Being a male survivor of abuse puts me in a peculiar position. In the patriarchal society I find myself in, I am an anomaly, an outcast, a liar, or not as masculine as other men. There are certain sects of feminists that have told me I’m occupying a woman’s place by claiming to label of an abuse survivor or that abuse by a woman is impossible against a man. We are taught from a young age that men are brutes who exhibit no emotion, experience no pain, and are mighty warriors. We are then thought that women are timid, inferior, weak, and incapable of harming men. The resulting narrative from this is the continual spotlight on women as the only possible victims of domestic violence while men are mentioned as victims in a passing statement (because people say women make up the majority) even when statistics tell us that when it comes to reported cases of abuse, it’s 52% women and 48% men. That’s far from a majority, I’d say that’s about even.
I can handle the brokenness of society and the pitfalls of it. I can accept that society has work to do and strides to make in taking abuse seriously across the board. Why? Because society is reeling from the centuries of patriarchal narrative. That much is true. What I cannot accept is the narrative of church activism and liturgy when it comes to abuse.
It’s likely you’ve never noticed an issue. For those who have never been abused or who are women that have been abused, there is little issue in what is said. But for someone like me, liturgy on abuse is frightening, ancient, and if I’m honest: pathetic.
Examples of church liturgy on abuse:
“Help us mend the harm done to women by men”
“Forgive us for not protecting women while men view them as objects”
“We have not taken care of our sisters in the face of domestic violence”
And the list goes on.
Don’t get me wrong, these things are certainly worth lamenting over. My point isn’t that they should be done away with. My point is that they need to be updated, expanded on, and be made inclusive of males who are abused by women and other men. It is rare for me to come across a bold statement of solidarity with male victims and survivors and when I do, it is done briefly and in passing.
In my honest assessment, we have done much harm in our efforts to level the playing field between men and women. This is understandable because we are human and are hands are flawed. Anyone who would say that any movement started by a human being and carried through by human beings is “perfect” is part of the problem.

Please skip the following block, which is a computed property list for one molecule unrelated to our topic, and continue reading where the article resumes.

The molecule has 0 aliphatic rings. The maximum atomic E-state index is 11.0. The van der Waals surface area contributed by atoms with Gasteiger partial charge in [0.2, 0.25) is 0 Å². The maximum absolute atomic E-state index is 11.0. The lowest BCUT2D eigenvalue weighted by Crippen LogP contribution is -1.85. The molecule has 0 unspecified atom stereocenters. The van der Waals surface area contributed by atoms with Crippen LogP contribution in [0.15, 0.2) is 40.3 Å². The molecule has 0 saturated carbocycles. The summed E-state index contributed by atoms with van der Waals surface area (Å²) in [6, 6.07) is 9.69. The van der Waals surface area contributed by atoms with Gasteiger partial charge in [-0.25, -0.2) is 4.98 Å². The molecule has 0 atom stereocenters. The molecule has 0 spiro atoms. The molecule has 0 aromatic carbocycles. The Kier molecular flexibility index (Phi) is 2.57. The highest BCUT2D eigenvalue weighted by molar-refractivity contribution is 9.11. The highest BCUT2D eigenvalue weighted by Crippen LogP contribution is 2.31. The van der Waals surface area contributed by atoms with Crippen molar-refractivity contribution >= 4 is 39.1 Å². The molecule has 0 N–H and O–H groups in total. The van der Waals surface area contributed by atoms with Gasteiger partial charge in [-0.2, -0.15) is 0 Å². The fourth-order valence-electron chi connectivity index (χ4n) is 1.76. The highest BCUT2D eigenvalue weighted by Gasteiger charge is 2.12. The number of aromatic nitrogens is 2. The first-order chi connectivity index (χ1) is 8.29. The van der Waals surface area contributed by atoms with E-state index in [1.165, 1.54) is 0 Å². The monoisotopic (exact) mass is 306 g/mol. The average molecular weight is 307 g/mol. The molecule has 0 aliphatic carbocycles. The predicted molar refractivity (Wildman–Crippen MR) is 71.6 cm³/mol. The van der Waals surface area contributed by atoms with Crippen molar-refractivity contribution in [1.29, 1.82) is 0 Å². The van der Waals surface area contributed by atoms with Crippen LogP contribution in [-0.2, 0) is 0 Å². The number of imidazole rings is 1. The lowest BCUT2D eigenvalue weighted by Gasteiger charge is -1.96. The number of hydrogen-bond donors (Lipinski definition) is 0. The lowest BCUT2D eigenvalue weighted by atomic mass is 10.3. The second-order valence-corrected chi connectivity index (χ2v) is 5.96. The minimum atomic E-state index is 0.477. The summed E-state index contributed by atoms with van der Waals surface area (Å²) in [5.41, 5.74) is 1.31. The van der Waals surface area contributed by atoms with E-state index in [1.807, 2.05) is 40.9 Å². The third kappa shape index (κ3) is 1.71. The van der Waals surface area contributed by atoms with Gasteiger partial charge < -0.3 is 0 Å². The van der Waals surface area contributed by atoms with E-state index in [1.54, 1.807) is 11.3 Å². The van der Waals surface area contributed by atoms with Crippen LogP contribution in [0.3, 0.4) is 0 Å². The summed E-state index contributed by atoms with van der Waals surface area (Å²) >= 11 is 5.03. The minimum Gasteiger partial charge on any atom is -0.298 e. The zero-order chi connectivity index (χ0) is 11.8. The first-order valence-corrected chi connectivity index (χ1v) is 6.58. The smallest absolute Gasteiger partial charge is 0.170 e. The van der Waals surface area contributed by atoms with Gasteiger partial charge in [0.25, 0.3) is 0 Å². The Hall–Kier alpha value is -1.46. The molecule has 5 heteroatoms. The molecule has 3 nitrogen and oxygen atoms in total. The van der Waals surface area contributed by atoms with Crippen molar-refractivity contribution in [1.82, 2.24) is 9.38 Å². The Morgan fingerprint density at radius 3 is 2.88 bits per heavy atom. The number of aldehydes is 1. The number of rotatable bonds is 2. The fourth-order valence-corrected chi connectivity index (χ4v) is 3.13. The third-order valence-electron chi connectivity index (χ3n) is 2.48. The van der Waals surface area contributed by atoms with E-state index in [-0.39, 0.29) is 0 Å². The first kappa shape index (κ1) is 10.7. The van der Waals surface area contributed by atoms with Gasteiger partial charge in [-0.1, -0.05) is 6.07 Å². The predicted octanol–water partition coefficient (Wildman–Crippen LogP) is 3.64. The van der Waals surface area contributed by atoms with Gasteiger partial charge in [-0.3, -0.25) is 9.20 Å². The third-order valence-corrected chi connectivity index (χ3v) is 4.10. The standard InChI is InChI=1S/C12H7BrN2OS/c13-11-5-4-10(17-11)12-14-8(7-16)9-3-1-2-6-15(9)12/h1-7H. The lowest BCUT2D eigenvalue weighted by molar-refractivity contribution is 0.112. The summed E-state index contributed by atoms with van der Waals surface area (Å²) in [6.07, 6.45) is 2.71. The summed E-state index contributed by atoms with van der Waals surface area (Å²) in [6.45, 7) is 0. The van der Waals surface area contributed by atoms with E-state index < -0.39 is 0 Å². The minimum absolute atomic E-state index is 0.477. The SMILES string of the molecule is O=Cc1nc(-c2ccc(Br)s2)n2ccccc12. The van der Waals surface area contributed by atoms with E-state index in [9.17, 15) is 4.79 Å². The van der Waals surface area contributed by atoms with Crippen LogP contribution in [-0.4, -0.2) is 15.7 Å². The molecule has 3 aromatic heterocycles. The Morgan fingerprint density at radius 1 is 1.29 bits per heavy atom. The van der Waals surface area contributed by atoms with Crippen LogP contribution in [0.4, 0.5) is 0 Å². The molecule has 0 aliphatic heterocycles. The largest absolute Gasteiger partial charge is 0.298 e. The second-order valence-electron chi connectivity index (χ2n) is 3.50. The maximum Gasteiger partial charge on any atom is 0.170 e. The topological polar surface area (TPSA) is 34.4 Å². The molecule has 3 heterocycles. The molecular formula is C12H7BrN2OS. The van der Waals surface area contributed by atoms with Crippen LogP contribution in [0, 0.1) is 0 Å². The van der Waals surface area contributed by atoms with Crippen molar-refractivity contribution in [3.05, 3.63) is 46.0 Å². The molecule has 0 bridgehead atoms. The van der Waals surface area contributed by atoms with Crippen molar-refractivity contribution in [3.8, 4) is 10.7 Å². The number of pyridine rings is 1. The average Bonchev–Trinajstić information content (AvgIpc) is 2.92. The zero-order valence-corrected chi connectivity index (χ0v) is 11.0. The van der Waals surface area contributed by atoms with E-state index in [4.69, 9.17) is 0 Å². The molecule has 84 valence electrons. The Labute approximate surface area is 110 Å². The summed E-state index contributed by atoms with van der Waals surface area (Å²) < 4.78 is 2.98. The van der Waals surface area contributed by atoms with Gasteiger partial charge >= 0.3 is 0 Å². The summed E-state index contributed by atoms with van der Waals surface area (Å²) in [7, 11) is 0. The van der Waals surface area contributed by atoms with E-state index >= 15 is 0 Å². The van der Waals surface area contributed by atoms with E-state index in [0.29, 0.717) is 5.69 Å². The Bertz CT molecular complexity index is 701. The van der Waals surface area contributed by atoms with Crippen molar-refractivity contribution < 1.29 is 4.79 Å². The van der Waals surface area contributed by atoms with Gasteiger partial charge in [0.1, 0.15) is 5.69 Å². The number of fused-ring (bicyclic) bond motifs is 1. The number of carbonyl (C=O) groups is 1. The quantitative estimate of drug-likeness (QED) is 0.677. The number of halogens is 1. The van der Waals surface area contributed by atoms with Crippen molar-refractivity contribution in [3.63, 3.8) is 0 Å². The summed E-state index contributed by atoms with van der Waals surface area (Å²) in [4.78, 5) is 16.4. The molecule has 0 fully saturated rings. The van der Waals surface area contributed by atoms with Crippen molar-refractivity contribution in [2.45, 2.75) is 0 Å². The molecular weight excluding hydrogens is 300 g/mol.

Somewhere along the path to leveling the scales, we have switched gears to flipping them. When I question this, I am told that I am just reacting to my privilege as a straight white male being challenged. These cute little catch all quips are absurd, ridiculous, and dehumanizing.
When it comes to our churches, liturgy should not gender exclusive. For all the talk we hear about the need to be more inclusive in our language in regards to gender, we sure do a horrible job when it comes to our discussions over abuse. When we focus on one gender, we paint the other as beastly, demonic, and violent psychopaths.
More than any of this, we make males who have been abused feel unwelcome among us. I was recently invited to a service which focused on abuse in the Christian home. I walked in, sat down, read the liturgy, and promptly stormed out. Why? Because the liturgy was vile, disgusting, and slanderous to me. There was no room for the male survivor, no true acknowledgement of the male victims in our midst.
There were prayers to the God of Sarah, Deborah, and Mary. There were no prayers to the God of Moses, Abraham, or David. None. Zero. There was absolutely no room for a male to find healing, support, or nurturing.
There was only bastardization of men. And that’s the typical liturgy we are given.
We ought to be ashamed of the way we make males who have encountered abuse feel. We ought to be mindful of our marginalization of them, our mocking of them, and our refusal to honor their stories. We need to stop bastardizing men (and women too) and uplift the experiences we bring to the Table.
We have failed and we continue to fail every time we focus on one gender over another on the topic of abuse. We have turned abuse into a one sided issue that is clean cut when the reality is that abuse is messy, complicated, and disgusting.
I, personally, am done allowing society and the church to paint an inaccurate picture of abuse, silence men, push men to the margins, and bastardize men. I am done with my story not being held as equally as that of my sisters who have been hurt. I stand in solidarity with them and my brothers who aren’t welcomed in their church’s liturgies and services. Enough is enough.